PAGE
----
The Magic Spreadsheet – Or, How I finally figured out how to write consistently


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Vision 72

 

The Magic Spreadsheet –

Or, How I finally figured out how to write consistently

By

Val Griswold-Ford

The words of Valerie Griswold-Ford

Copyright © 2013, Val Griswold-Ford, All Rights Reserved

 

 

 

There are literally thousands of writing books out in the world, all promising to give you the “right” way to write a best-seller and make money. However, the only consistent advice that they all share is that in order to write anything, you have to write. Consistently.

 

Ask most professional writers, and they'll tell you they write on a defined schedule, whether it's mornings, evenings, or somewhere in between. And most of them write every day.

 

That was the part I had a problem with for the longest time. I have a full-time day job, a family (just cats and husband, but still), a house that doesn't clean itself (sadly!), and a social life that I enjoy too much to give up. And I need to eat and sleep at some point. Who has the time to write EVERY DAY? Not me.

 

Or so I thought, anyways. It's also why it took me nearly two years to write my last book. I'd binge-write on weekends, if I was lucky. And even then, a binge for me was maybe 5k. Then I'd have huge swaths of writing droughts. It was awful. Especially since I'd come in to Forward Motion and see people's word counts for the day. I'd see all the writers I follow on Facebook and Twitter talking about what they'd written. And each post was a reminder of what I wasn't doing: writing consistently.

 

That all changed in December of 2012, when I was listening to an episode of Mur Lafferty's “I Should Be Writing” podcast. She was talking about something one of her classmates at Stonecoast had created to help them write every day. (Stonecoast is an MFA writing program, and if you don't listen to ISBW, then I highly recommend you check it out. Mur is one of the grand dames of podcasting, and her program is full of invaluable information and interviews for writers at all levels of their career.) It was called the Magic Spreadsheet, and the concept sounded more like a game than a writing tool: you wrote 250 words a day. For every day you wrote at least 250 words, you got a point. You also got points based on how many days in a row you wrote.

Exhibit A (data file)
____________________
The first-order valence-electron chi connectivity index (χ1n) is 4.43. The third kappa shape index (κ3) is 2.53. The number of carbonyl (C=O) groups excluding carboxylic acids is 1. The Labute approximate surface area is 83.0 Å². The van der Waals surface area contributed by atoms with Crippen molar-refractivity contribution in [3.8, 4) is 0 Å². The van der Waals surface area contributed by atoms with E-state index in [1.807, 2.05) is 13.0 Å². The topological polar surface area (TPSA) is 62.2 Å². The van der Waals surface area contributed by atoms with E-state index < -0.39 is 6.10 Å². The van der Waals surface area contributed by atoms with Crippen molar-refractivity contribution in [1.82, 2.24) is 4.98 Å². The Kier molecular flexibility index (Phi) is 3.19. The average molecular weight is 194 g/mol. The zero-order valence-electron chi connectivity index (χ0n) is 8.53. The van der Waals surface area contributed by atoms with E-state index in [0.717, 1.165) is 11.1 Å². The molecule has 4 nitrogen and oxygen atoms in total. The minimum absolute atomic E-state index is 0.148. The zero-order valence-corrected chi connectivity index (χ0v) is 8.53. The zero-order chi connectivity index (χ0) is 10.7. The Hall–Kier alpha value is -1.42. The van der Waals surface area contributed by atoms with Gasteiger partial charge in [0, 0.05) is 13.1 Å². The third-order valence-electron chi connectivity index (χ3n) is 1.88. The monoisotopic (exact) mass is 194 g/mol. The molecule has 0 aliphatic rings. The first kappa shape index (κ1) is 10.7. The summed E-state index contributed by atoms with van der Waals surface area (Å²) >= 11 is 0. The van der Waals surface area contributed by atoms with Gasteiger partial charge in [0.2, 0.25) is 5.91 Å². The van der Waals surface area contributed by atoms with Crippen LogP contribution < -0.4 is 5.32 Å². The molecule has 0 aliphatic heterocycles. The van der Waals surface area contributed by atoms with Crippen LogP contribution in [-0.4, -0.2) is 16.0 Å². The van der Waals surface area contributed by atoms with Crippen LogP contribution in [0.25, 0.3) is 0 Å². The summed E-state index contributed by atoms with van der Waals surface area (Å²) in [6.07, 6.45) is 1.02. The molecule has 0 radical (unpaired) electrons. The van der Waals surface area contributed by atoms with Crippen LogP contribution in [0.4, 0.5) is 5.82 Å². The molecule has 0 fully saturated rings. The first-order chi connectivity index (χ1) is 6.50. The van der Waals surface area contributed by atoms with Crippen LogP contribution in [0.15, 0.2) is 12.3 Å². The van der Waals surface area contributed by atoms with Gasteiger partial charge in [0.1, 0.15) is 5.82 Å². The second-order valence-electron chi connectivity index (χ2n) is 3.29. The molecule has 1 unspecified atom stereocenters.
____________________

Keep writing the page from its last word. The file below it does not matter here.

So on Day 1, if you wrote 250 words, you'd get 2 points: 1 for making your word count goal, and 1 for the day. The next day (Day 2), if you wrote another 250 words, you'd get 3 points: 1 for making your word count, and 2 for the day. And so on. And once you hit 495 points, you'd level up to Level 2, when your daily word count would go up to 300 words a day.

 

“This isn't a writing tool; it's a game!” I thought when I heard it. “But hey, I like games. I'm a little competitive. Maybe this will break me out of the funk I'm in.” So on January 1, I signed up for the Magic Spreadsheet.

 

Since then, I have written over 55,000 words in 2013. FIFTY-FIVE THOUSAND. I've finished and submitted a short story to “Every Photo Tells...” that is now nominated for for a Parsec Award. By the time this article is published, I'll have finished the rough draft of my first novella, and am diving into a high fantasy novel and a series of paranormal romance books.

 

Yeah, ME. Also, I should be over 50 days in a row writing.

 

It hasn't been all sunshine and roses, of course. I floundered in March, broke my streak and started again in April, broke it again in late May by going into the hospital, restarted it again when I got out of the hospital. And still going strong.

 

Is it a magic bullet? No, nothing is. But it clicked for me and the other 300+ people that have signed up for it. It's created a habit for me, enough that when I went camping last weekend, at a medieval event with no power and no Internet, I STILL got my words written every day, because I had to. My little Alphasmart Neo stepped up to the task beautifully, and I updated the Spreadsheet when I got home.

 

So, if you are looking for something to kickstart your writing habit, why not try it? Just 250 words a day. You can do it.

 

Magic Spreadsheet link: https://docs.google.com/spreadsheet/ccc?key=0AoK7WzmhEcBUdE15cmlHdHY3alBrQndURENyS0xVelE#gid=0 

 

I Should Be Writing link: http://murverse.com/tag/isbw/